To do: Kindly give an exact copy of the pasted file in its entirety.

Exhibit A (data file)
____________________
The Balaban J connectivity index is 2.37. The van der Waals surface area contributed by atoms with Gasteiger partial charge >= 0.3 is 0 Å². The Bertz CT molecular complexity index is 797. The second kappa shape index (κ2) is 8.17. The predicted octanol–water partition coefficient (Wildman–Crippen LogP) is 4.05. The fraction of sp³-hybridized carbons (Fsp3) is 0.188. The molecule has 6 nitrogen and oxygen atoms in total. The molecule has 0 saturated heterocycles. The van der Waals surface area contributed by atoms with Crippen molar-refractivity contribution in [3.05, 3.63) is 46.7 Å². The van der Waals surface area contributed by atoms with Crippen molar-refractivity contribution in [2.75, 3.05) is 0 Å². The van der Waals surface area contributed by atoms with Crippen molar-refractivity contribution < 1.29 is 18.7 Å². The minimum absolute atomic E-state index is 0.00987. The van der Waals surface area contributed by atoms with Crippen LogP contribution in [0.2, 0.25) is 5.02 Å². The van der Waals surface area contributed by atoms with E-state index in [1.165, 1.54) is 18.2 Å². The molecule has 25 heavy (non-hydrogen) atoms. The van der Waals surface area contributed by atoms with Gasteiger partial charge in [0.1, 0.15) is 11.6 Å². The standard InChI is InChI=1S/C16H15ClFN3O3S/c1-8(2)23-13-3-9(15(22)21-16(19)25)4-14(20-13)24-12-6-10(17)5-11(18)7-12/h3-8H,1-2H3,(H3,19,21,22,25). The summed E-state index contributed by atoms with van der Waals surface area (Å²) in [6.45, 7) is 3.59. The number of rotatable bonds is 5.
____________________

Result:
The Balaban J connectivity index is 2.37. The van der Waals surface area contributed by atoms with Gasteiger partial charge >= 0.3 is 0 Å². The Bertz CT molecular complexity index is 797. The second kappa shape index (κ2) is 8.17. The predicted octanol–water partition coefficient (Wildman–Crippen LogP) is 4.05. The fraction of sp³-hybridized carbons (Fsp3) is 0.188. The molecule has 6 nitrogen and oxygen atoms in total. The molecule has 0 saturated heterocycles. The van der Waals surface area contributed by atoms with Crippen molar-refractivity contribution in [3.05, 3.63) is 46.7 Å². The van der Waals surface area contributed by atoms with Crippen molar-refractivity contribution in [2.75, 3.05) is 0 Å². The van der Waals surface area contributed by atoms with Crippen molar-refractivity contribution < 1.29 is 18.7 Å². The minimum absolute atomic E-state index is 0.00987. The van der Waals surface area contributed by atoms with Crippen LogP contribution in [0.2, 0.25) is 5.02 Å². The van der Waals surface area contributed by atoms with E-state index in [1.165, 1.54) is 18.2 Å². The molecule has 25 heavy (non-hydrogen) atoms. The van der Waals surface area contributed by atoms with Gasteiger partial charge in [0.1, 0.15) is 11.6 Å². The standard InChI is InChI=1S/C16H15ClFN3O3S/c1-8(2)23-13-3-9(15(22)21-16(19)25)4-14(20-13)24-12-6-10(17)5-11(18)7-12/h3-8H,1-2H3,(H3,19,21,22,25). The summed E-state index contributed by atoms with van der Waals surface area (Å²) in [6.45, 7) is 3.59. The number of rotatable bonds is 5.